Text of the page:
Composer’s Corner: Haris Kittos


June 2016

Words by
Emer Nestor

Photos by
Frances Marshall

Greek composer and visual artist Haris Kittos is currently Professor of Composition at the Royal College of Music in London. His music has been performed throughout the UK and abroad by a variety of artists including Arditti Quartet, dissonArt, Ensemble Exposé, ExplorEnsemble, Fukio Ensemble, Milos Karadaglic, London Sinfonietta, Jane Manning, Sarah Nicolls, and UMS ‘n JIP. 

Final Note chats to Kittos about studying music in Thessaloniki, the move to the UK, his work at the RCM, the relationship between music and art within his creative process, and his recent involvement in the Adrift project as part of InTRANSIT Festival in South Kensington.

Take us through the musical sounds of your upbringing in Thessaloniki.

When I was a child it was quite a mixture, because my parents loved music of various styles—classical, Greek (mainly folk and rembetika) and even 70s pop music, like Abba! But my attraction quite soon turned towards classical music and I became less fond of pop, especially disco (which I eventually appreciated in my mid 30s!), maybe as a reaction to my brother—I remember as a teenager listening to Bach’s organ music downstairs, while he was playing Michael Jackson loudly upstairs…my poor parents!

I wasn't 100% sure what I wanted to felt impossible to choose between music and visual art."


Which came first, the desire to write music or the desire to draw/paint?

I’ve been painting since I remember myself, probably because it’s easier to just give paper and pencils to a child. Then my parents bought us an electric keyboard when I was 10, and brought a piano teacher to our home. But this was only meant to be a hobby. I happened to be the ‘clever’ one in the family because I was doing ok in school, and dad wanted me to become a dentist, like him. The problem was that I got more and more passionate about piano, and at the same time I was drawing architectural designs and already producing big oil paintings! Somehow all this came together and created a growing urge to write music.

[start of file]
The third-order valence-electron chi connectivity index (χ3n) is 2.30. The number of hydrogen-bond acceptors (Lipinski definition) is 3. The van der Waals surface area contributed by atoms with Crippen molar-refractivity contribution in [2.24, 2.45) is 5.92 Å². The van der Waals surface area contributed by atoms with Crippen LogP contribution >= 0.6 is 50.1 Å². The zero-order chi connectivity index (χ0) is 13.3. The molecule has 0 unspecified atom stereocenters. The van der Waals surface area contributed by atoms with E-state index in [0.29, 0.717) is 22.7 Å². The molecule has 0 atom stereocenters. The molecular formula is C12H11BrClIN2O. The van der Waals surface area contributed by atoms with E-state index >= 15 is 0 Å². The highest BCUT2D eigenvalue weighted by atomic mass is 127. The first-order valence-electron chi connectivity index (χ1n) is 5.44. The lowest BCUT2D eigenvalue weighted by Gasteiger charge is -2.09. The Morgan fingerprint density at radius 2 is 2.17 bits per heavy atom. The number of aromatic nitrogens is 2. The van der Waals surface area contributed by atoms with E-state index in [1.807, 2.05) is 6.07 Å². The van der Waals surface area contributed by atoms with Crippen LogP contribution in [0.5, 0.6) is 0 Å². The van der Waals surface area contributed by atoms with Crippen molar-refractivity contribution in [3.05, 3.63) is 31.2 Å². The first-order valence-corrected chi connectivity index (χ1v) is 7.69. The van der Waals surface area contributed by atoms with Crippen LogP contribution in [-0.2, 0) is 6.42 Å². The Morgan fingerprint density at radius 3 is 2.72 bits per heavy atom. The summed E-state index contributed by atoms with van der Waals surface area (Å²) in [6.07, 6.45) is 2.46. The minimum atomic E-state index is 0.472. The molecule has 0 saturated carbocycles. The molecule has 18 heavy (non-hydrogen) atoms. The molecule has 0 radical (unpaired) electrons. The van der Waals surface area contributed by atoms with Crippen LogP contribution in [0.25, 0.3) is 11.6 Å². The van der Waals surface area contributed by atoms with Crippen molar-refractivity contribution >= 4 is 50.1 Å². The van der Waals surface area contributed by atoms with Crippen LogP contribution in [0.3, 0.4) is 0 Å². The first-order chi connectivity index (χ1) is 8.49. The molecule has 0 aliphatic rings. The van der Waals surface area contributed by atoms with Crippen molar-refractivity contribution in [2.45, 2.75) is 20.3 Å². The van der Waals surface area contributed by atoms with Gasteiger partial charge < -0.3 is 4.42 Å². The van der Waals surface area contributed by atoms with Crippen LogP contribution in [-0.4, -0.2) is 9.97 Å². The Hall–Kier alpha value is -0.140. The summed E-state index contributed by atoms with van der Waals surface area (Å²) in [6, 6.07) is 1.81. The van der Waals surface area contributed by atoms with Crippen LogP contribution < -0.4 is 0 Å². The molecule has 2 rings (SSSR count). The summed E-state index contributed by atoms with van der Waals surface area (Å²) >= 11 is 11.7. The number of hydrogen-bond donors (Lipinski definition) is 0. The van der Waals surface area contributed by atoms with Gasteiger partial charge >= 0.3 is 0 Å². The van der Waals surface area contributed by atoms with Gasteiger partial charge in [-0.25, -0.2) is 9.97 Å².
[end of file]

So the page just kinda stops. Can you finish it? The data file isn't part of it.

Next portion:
Having attended the Macedonian Conservatoire and the School of Arts, Aristotle University, why did you choose to further your music education at Trinity College of Music?

When I was finishing my studies in Thessaloniki in the mid 90s, I felt a strong urge to expand my horizons beyond a small country like Greece. Also, because of the music education system there (I had studied harmony, counterpoint, fugue and orchestration for 7 years without any composition lessons), I had had enough! In the meantime, I had visited London already because I was interested in studying postgrad piano there but I wasn’t 100% sure what I wanted to do…it felt impossible to choose between music and visual art. But when I got a letter from the Greek army saying that I had to join the military immediately after obtaining the University degree, I had to act quickly because I detested the idea of postponing my studies in order to become a part of the war-making industry for almost 2 years (military service in Greece is half this length now). So, I sent some of my compositions to TCM because I knew it was a friendly, welcoming place AND the only college with late submission deadline, and I got a place there just a week before I had to join the army!

At postgraduate level, you studied with a variety of musical figures such as Andrew Lovett, Daryl Runswick, Diana Burrell, Theodore Antoniou, Susan Bradshaw, Beat Furrer and Alexander Goehr — what have you taken from working with such an eclectic mix of people?